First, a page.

Doctor's Review: Medicine on the Move

January 17, 2022
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The magic touch

Franz Mesmer captivated patients with both his charisma and crazy magnetic cures

Franz Anton Mesmer, a Viennese physician, made some interesting contributions to both the field of medicine and quackery. He developed theories that held sway for far longer than they should have, greatly influencing Western medical practice throughout the 18th and 19th centuries. Whether he was a celebrity charlatan or a skilled physician, nobody would argue that he possessed an amazing power over his patients and their health.

The future mesmerizer was born into a working-class family on May 23, 1734, in Iznang, a tiny village in the old German province of Swabia. After studying at two Jesuit schools, Mesmer moved to Vienna in 1759 to attend medical school at the university. Recent evidence suggests he plagiarized his 1766 doctoral dissertation — which discussed the planets' effects on the human body — and his talents as an opportunist revealed themselves soon after. Two years after graduating, he married a wealthy widow named Marie Anna Von Posch who provided him with the means to purchase an impressive estate and set up shop in the city.

From the beginning, Mesmer had an interest in the arts. With his wife's money behind him as well as a growing practice catering to Vienna's rich and powerful, Mesmer soon became a well-known patron. He famously offered up the grounds of his own estate to put on Bastien und Bastienne, the very first opera composed by a certain 12-year-old musical genius named Mozart. For a while, life was good. But Mesmer would soon become obsessed with a series of ideas and experiments that would have him forced out of Vienna in shame.

Mesmer became interested in the work of a Catholic priest and local celebrity healer known as Father Gassner. Gassner's specialty was curing mental illness, known then as demonic possession, by his own particular method of "casting out the demons." During this ritual, the writhing, fitful patients were instructed to first focus intently on Gassner's shiny metal crucifix, then fall down and "die" once he touched them with it. A physician was on hand to pronounce the patients dead, at which point Gassner miraculously exorcised the demons and reanimated them into a state of perfect health. Mesmer was impressed, though he believed that it was Gassner's sparkly metal cross, and not his ability to slay demons, that was doing the trick.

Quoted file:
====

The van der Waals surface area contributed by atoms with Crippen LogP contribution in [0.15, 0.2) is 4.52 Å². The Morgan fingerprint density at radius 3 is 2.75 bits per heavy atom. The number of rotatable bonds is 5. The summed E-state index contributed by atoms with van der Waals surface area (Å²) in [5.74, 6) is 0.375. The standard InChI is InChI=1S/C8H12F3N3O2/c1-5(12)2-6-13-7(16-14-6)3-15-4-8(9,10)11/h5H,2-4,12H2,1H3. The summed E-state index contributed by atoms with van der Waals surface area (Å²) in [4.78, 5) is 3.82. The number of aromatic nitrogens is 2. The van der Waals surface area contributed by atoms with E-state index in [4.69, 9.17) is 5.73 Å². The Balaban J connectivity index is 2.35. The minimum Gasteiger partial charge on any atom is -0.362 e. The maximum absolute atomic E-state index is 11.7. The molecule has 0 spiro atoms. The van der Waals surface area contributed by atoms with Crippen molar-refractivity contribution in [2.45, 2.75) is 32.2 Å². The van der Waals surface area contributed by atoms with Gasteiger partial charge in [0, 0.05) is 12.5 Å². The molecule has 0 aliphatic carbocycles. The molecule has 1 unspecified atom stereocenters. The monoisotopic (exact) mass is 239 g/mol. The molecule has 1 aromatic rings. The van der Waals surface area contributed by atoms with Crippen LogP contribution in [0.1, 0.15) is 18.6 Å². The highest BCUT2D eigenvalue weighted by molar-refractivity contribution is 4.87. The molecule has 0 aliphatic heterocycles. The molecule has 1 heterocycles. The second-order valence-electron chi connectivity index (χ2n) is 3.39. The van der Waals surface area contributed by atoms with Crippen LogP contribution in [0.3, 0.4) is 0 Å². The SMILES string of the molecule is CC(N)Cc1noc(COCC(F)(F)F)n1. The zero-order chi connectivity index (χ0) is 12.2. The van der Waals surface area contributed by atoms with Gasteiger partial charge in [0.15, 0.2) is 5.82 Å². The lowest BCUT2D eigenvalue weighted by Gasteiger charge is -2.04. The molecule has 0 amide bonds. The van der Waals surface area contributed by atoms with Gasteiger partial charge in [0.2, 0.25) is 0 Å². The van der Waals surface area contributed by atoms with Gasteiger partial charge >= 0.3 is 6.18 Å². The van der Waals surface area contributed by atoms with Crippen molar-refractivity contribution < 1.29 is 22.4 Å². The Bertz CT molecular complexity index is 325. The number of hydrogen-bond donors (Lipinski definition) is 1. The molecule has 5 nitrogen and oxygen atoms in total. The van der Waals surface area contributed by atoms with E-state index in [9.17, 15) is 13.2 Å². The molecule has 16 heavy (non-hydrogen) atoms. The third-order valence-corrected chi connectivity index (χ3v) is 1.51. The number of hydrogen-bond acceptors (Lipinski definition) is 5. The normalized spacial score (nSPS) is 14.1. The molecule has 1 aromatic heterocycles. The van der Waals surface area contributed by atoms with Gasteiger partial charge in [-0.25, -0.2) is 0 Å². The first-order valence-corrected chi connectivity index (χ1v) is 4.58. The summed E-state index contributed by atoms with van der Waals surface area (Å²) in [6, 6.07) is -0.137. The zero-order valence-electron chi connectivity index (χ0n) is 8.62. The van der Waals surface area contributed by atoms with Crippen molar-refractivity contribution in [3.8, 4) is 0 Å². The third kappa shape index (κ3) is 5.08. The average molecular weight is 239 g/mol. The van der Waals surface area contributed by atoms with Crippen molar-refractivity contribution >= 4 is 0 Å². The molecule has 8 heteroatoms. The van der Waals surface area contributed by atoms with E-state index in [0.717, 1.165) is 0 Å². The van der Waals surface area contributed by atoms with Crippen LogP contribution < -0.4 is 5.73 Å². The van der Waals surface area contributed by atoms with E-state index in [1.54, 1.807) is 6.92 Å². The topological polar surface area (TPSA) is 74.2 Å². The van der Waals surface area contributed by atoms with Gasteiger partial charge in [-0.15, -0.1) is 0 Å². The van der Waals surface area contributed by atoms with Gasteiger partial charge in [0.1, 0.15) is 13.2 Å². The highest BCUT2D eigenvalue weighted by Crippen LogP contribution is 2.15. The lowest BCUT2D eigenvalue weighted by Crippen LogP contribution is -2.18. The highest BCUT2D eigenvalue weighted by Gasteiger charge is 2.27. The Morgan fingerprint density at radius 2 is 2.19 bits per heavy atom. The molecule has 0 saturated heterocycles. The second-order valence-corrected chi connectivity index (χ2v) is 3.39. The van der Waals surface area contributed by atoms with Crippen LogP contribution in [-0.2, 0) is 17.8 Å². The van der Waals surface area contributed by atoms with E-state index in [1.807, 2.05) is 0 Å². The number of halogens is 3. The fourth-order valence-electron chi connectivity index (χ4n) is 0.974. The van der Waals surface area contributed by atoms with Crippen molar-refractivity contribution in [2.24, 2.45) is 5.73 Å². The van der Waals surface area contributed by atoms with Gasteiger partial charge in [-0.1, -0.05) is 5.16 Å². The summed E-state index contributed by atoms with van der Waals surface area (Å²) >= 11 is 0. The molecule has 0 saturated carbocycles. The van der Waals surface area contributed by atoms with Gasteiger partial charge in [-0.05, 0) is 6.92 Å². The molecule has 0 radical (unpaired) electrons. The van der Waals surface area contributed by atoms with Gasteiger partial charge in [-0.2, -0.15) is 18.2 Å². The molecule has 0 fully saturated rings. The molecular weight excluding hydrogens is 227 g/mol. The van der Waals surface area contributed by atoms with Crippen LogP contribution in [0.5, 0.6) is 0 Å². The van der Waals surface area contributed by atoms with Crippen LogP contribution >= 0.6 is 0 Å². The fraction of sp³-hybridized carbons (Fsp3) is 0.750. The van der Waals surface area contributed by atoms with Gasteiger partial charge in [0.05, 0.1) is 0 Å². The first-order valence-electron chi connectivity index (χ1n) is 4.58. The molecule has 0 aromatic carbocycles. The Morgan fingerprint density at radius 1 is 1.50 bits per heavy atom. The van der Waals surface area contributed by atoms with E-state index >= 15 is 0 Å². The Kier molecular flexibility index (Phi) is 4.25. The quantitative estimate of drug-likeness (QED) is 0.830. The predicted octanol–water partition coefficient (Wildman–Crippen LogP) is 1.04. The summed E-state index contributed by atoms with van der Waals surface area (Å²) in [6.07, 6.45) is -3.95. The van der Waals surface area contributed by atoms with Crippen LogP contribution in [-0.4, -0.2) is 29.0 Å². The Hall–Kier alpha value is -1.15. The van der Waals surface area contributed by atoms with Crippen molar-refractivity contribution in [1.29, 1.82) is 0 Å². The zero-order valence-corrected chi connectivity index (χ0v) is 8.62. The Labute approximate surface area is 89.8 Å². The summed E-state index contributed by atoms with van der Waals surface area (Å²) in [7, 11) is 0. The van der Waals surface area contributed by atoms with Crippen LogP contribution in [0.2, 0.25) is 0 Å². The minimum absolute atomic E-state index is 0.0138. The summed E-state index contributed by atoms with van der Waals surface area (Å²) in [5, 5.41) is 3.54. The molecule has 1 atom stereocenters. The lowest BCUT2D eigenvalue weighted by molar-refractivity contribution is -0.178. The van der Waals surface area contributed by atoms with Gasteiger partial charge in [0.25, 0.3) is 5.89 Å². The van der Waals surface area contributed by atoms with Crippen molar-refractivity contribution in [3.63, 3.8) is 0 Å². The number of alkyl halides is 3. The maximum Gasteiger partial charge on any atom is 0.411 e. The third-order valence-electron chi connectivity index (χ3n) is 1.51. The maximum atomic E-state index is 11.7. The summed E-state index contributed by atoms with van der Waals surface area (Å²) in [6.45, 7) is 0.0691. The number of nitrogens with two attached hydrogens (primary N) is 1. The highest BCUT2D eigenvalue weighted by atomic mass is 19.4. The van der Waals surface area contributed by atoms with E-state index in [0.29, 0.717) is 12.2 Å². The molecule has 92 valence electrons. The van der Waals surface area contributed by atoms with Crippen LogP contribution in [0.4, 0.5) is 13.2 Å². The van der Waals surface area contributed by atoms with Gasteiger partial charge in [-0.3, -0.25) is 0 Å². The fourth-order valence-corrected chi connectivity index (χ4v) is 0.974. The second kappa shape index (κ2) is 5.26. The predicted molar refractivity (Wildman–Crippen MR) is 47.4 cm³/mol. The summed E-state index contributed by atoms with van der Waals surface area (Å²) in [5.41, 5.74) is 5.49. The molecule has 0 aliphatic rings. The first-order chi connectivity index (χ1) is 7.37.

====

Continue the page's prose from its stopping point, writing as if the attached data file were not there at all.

Today, we'd interpret Gassner's success as testimony to the power of suggestion. But Mesmer had other ideas, combining his own burgeoning theories with Gassner's techniques. First, he claimed to have noticed that, while bleeding a patient, the flow of blood increased as he himself approached but subsided as he walked away. Obviously, Mesmer's own body had some sort of profound effect on his patients' bodies and so he proclaimed his new theory "animal magnetism." All that remained was to develop a corresponding physical therapy that would apply this new principle. By using a magnet to create an "artificial tide" within one of his patient's bodies, Mesmer asserted that disruptions in the flow of "psychic ether" throughout the body could be corrected. In less serious cases, cures might be effected simply by the laying of his hands — which he believed were unusually efficient energy conductors for the force of animal magnetism — on a patient's body. When a wealthy English woman came to him complaining of cramps, he attended to the troublesome blockage of psychic ether by placing a magnet on her stomach and moving it around. Miraculously, her pain ceased. Word quickly spread.